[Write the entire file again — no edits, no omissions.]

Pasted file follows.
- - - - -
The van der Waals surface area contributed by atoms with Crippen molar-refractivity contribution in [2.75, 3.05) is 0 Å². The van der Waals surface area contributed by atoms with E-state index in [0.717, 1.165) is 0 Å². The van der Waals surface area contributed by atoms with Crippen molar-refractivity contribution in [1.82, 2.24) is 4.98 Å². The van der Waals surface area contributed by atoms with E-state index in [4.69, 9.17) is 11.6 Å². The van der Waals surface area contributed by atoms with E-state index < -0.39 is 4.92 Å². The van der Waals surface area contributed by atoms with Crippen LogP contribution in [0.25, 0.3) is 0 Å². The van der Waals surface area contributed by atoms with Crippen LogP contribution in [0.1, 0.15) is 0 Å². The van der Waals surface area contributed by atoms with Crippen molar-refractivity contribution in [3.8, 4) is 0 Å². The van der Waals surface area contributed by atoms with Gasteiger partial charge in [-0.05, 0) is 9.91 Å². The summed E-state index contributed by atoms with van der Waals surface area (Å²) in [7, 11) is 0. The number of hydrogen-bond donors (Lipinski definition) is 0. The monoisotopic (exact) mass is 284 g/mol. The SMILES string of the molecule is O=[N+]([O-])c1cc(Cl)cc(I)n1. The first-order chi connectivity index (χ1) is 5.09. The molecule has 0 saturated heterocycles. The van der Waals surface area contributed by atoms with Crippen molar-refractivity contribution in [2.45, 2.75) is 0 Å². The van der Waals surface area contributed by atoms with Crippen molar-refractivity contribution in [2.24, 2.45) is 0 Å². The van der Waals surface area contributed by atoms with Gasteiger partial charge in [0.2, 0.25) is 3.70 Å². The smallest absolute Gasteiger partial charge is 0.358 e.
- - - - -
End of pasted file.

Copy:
The van der Waals surface area contributed by atoms with Crippen molar-refractivity contribution in [2.75, 3.05) is 0 Å². The van der Waals surface area contributed by atoms with E-state index in [0.717, 1.165) is 0 Å². The van der Waals surface area contributed by atoms with Crippen molar-refractivity contribution in [1.82, 2.24) is 4.98 Å². The van der Waals surface area contributed by atoms with E-state index in [4.69, 9.17) is 11.6 Å². The van der Waals surface area contributed by atoms with E-state index < -0.39 is 4.92 Å². The van der Waals surface area contributed by atoms with Crippen LogP contribution in [0.25, 0.3) is 0 Å². The van der Waals surface area contributed by atoms with Crippen LogP contribution in [0.1, 0.15) is 0 Å². The van der Waals surface area contributed by atoms with Crippen molar-refractivity contribution in [3.8, 4) is 0 Å². The van der Waals surface area contributed by atoms with Gasteiger partial charge in [-0.05, 0) is 9.91 Å². The summed E-state index contributed by atoms with van der Waals surface area (Å²) in [7, 11) is 0. The number of hydrogen-bond donors (Lipinski definition) is 0. The monoisotopic (exact) mass is 284 g/mol. The SMILES string of the molecule is O=[N+]([O-])c1cc(Cl)cc(I)n1. The first-order chi connectivity index (χ1) is 5.09. The molecule has 0 saturated heterocycles. The van der Waals surface area contributed by atoms with Crippen molar-refractivity contribution in [2.45, 2.75) is 0 Å². The van der Waals surface area contributed by atoms with Crippen molar-refractivity contribution in [2.24, 2.45) is 0 Å². The van der Waals surface area contributed by atoms with Gasteiger partial charge in [0.2, 0.25) is 3.70 Å². The smallest absolute Gasteiger partial charge is 0.358 e.